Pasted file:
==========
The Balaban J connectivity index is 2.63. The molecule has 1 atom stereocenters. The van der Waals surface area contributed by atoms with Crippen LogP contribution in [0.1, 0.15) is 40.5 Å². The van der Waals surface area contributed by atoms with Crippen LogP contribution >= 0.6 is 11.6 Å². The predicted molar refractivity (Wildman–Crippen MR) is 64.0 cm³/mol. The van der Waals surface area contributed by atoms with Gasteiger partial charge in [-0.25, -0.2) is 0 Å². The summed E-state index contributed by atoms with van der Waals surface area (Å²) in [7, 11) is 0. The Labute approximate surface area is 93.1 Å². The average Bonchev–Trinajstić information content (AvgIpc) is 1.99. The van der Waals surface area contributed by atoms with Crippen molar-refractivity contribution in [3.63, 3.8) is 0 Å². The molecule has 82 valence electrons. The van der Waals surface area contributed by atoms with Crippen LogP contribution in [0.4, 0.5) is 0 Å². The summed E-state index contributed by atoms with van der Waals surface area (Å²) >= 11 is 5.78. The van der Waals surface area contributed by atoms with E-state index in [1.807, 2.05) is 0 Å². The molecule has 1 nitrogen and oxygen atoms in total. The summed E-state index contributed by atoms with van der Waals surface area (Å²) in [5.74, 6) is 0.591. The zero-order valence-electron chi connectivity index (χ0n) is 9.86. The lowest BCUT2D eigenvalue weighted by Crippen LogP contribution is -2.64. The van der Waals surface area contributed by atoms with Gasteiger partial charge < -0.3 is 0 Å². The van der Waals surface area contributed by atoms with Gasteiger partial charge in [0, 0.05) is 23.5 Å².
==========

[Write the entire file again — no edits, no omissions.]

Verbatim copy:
The Balaban J connectivity index is 2.63. The molecule has 1 atom stereocenters. The van der Waals surface area contributed by atoms with Crippen LogP contribution in [0.1, 0.15) is 40.5 Å². The van der Waals surface area contributed by atoms with Crippen LogP contribution >= 0.6 is 11.6 Å². The predicted molar refractivity (Wildman–Crippen MR) is 64.0 cm³/mol. The van der Waals surface area contributed by atoms with Gasteiger partial charge in [-0.25, -0.2) is 0 Å². The summed E-state index contributed by atoms with van der Waals surface area (Å²) in [7, 11) is 0. The Labute approximate surface area is 93.1 Å². The average Bonchev–Trinajstić information content (AvgIpc) is 1.99. The van der Waals surface area contributed by atoms with Crippen molar-refractivity contribution in [3.63, 3.8) is 0 Å². The molecule has 82 valence electrons. The van der Waals surface area contributed by atoms with Crippen LogP contribution in [0.4, 0.5) is 0 Å². The summed E-state index contributed by atoms with van der Waals surface area (Å²) >= 11 is 5.78. The van der Waals surface area contributed by atoms with E-state index in [1.807, 2.05) is 0 Å². The molecule has 1 nitrogen and oxygen atoms in total. The summed E-state index contributed by atoms with van der Waals surface area (Å²) in [5.74, 6) is 0.591. The zero-order valence-electron chi connectivity index (χ0n) is 9.86. The lowest BCUT2D eigenvalue weighted by Crippen LogP contribution is -2.64. The van der Waals surface area contributed by atoms with Gasteiger partial charge < -0.3 is 0 Å². The van der Waals surface area contributed by atoms with Gasteiger partial charge in [0, 0.05) is 23.5 Å².